A Defense Intelligence Agency study unveiled yesterday con-cludes that the Soviet Union's energy reserves are more valuable than previously estimated, but cannot compensate fully for the detrimental effect on the economy of high military spending.
The report also highlights growing discontent and low morale in the Chinese armed forces, which it says could jeopardize the stability of the ruling Communist Party leadership.
The study contradicts past predictions by the Central Intelligence Agency that the Soviets would face an oil shortage in the 1990s, and also forecasts that their natural gas production will continue to rise and will soon exceed the rest of the world's production.
But the DIA analysis, given to the Congressional Joint Economic Committee in July and released yesterday, suggests that Soviet economic growth will continue to be "very slow," partly because the leadership has opted for continued growth in defense spending over the next five years despite a stagnant standard of living, high inflation and a lack of certain raw materials.
The report says: "Soviet leaders face difficult choices in this environment: a continued high priority for military power conflicts directly with securing economic growth at rates that will fulfill both domestic and foreign resources requirements."
One drain on the economy described in the report is the cost of maintaining "client" states: Soviet aid to other Communist countries rose from nearly $2 billion in 1971 to a startling $24 billion in 1980, including military aid, subsidies on oil exports to Eastern Europe and on such imports as sugar from Cuba.
DIA deputy director Richard X. Larkin and vice director for foreign intelligence Edward M. Collins told the committee that the "unprecedented degree of Soviet forbearance toward Poland" can be explained by the potentially fatal effect of Polish resistance and economic disturbance to the Council for Mutual Economic Assistance, intended to be the Eastern Bloc's answer to the European Economic Community.
On energy, however, the outlook is said to be "highly favorable" for the Soviets, with oil production expected to rise above 12 million barrels a day, leveling off in the late 1980s and starting to rise again in the 1990s. Part of the reason is the expected start of production in five or six years at the "very large" Salym field in Siberia; the field is equivalent in area to the eastern half of the United States.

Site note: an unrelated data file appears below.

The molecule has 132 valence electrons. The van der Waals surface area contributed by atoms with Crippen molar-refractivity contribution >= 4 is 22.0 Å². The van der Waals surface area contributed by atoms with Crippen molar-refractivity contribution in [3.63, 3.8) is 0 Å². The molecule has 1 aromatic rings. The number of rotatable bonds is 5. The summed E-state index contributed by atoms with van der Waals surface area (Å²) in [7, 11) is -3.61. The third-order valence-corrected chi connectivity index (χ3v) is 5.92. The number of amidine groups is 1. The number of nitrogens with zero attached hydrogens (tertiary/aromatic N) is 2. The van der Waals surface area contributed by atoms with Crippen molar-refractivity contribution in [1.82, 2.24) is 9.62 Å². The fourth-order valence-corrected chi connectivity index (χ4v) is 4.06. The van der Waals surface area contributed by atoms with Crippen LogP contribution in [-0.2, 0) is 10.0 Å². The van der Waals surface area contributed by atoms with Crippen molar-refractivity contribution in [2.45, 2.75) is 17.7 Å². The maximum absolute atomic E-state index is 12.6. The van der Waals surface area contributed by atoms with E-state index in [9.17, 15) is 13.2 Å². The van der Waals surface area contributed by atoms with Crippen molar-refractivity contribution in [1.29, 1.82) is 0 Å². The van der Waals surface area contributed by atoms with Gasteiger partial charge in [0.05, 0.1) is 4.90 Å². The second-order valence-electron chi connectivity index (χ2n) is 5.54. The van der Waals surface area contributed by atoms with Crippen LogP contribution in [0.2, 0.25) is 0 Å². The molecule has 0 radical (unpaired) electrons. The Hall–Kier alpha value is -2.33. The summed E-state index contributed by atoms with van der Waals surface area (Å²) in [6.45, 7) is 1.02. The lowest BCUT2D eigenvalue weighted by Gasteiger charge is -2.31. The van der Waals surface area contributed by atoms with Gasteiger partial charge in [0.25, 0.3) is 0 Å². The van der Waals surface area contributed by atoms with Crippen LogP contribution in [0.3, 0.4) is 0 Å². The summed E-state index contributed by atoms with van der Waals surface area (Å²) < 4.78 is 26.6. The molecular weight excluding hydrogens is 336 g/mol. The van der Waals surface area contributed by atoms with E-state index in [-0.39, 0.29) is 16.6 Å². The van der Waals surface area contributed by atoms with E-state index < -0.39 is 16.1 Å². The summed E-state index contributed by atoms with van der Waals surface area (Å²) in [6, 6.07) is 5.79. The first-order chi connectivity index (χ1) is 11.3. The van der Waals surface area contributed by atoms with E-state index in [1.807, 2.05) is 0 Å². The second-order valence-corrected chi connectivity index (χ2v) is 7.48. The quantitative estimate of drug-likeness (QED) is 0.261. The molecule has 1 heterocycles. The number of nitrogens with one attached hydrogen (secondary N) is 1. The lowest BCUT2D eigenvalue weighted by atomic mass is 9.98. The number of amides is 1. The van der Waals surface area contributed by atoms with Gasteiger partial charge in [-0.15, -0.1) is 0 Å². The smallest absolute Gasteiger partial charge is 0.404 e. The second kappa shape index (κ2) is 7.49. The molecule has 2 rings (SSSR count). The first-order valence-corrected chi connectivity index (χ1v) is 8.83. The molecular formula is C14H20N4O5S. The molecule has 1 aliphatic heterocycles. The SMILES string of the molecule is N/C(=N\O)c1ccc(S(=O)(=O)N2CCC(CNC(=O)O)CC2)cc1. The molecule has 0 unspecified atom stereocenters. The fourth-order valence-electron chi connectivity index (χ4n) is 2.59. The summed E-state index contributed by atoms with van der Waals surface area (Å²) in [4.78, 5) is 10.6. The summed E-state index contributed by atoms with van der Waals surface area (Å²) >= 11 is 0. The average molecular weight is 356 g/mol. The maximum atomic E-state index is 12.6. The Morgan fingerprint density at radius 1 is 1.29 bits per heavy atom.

The DIA concludes that the Soviet Union will remain a net oil exporter for the foreseeable future, and that in 1985 hard currency earnings will reach $11.4 billion from oil exports and $11.2 billion from gas exports.
The report assumes that the planned gas pipeline from Siberia to western Europe -- which is being opposed by the Reagan administration -- will go ahead, and is likely to result in greater political influence for the Soviet Union in western Europe. Potential customers include West Germany, France and Italy, who are expected to receive gas worth about $10 billion annually through the pipeline.
On defense spending, the DIA notes that Soviets have indicated a strong response to planned increases in U.S. allocations. "The Soviets are prepared to allocate substantial additional resources to the military, with full recognition of the harm to the economy, if Soviet national security, in their perception, is threatened," the report says.
It also analyzes military developments in China, and suggests that close attention be paid to "significant" discontent in the People's Liberation Army, caused by low wages, a lower military budget and opposition in the forces to the continued criticism of the late Chairman Mao Tse-tung.
The report says: "There is a possibility that discontent in the military hierarchy will increase and the military may become more active in the decision-making process. If this occurs, military-party relations could reach the point where party leadership stability is jeopardized."
Morale has been damaged by the lower priority given to the military in the current economic modernization program, according to the DIA, and military leaders who have acquiesced in the plan in the hope that it will produce a stronger economy, allowing increased allocations for the army, may become more actively involved in the political and economic decision-making process if it fails.